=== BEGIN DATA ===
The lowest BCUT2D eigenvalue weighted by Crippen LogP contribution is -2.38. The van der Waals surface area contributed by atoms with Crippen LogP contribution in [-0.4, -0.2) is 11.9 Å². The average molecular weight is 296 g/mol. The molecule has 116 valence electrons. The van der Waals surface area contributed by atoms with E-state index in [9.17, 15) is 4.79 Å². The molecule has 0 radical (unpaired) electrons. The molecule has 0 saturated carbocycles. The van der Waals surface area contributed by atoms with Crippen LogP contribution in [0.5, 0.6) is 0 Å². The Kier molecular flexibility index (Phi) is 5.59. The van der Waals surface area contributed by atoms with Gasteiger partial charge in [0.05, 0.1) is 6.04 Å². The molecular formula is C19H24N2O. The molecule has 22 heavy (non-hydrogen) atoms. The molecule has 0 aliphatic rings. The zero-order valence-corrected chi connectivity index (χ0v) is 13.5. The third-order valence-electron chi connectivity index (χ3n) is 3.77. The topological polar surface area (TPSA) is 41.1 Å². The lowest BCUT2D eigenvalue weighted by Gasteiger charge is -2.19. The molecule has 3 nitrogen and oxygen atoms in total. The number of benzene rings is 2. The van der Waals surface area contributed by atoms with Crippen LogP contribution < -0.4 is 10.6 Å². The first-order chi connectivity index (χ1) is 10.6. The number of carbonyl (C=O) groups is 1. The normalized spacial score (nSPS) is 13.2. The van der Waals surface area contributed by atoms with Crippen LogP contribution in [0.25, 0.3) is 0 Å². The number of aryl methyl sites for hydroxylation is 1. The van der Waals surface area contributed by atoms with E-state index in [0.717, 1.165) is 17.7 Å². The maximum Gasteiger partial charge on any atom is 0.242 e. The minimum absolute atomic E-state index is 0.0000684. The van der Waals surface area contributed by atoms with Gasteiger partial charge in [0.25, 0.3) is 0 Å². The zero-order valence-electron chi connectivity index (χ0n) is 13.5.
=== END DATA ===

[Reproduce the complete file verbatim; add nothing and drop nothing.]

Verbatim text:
The lowest BCUT2D eigenvalue weighted by Crippen LogP contribution is -2.38. The van der Waals surface area contributed by atoms with Crippen LogP contribution in [-0.4, -0.2) is 11.9 Å². The average molecular weight is 296 g/mol. The molecule has 116 valence electrons. The van der Waals surface area contributed by atoms with E-state index in [9.17, 15) is 4.79 Å². The molecule has 0 radical (unpaired) electrons. The molecule has 0 saturated carbocycles. The van der Waals surface area contributed by atoms with Crippen LogP contribution in [0.5, 0.6) is 0 Å². The Kier molecular flexibility index (Phi) is 5.59. The van der Waals surface area contributed by atoms with Gasteiger partial charge in [0.05, 0.1) is 6.04 Å². The molecular formula is C19H24N2O. The molecule has 22 heavy (non-hydrogen) atoms. The molecule has 0 aliphatic rings. The zero-order valence-corrected chi connectivity index (χ0v) is 13.5. The third-order valence-electron chi connectivity index (χ3n) is 3.77. The topological polar surface area (TPSA) is 41.1 Å². The lowest BCUT2D eigenvalue weighted by Gasteiger charge is -2.19. The molecule has 3 nitrogen and oxygen atoms in total. The number of benzene rings is 2. The van der Waals surface area contributed by atoms with Crippen LogP contribution < -0.4 is 10.6 Å². The first-order chi connectivity index (χ1) is 10.6. The number of carbonyl (C=O) groups is 1. The normalized spacial score (nSPS) is 13.2. The van der Waals surface area contributed by atoms with Crippen LogP contribution in [0.25, 0.3) is 0 Å². The number of aryl methyl sites for hydroxylation is 1. The van der Waals surface area contributed by atoms with E-state index in [0.717, 1.165) is 17.7 Å². The maximum Gasteiger partial charge on any atom is 0.242 e. The minimum absolute atomic E-state index is 0.0000684. The van der Waals surface area contributed by atoms with Gasteiger partial charge in [0.25, 0.3) is 0 Å². The zero-order valence-electron chi connectivity index (χ0n) is 13.5.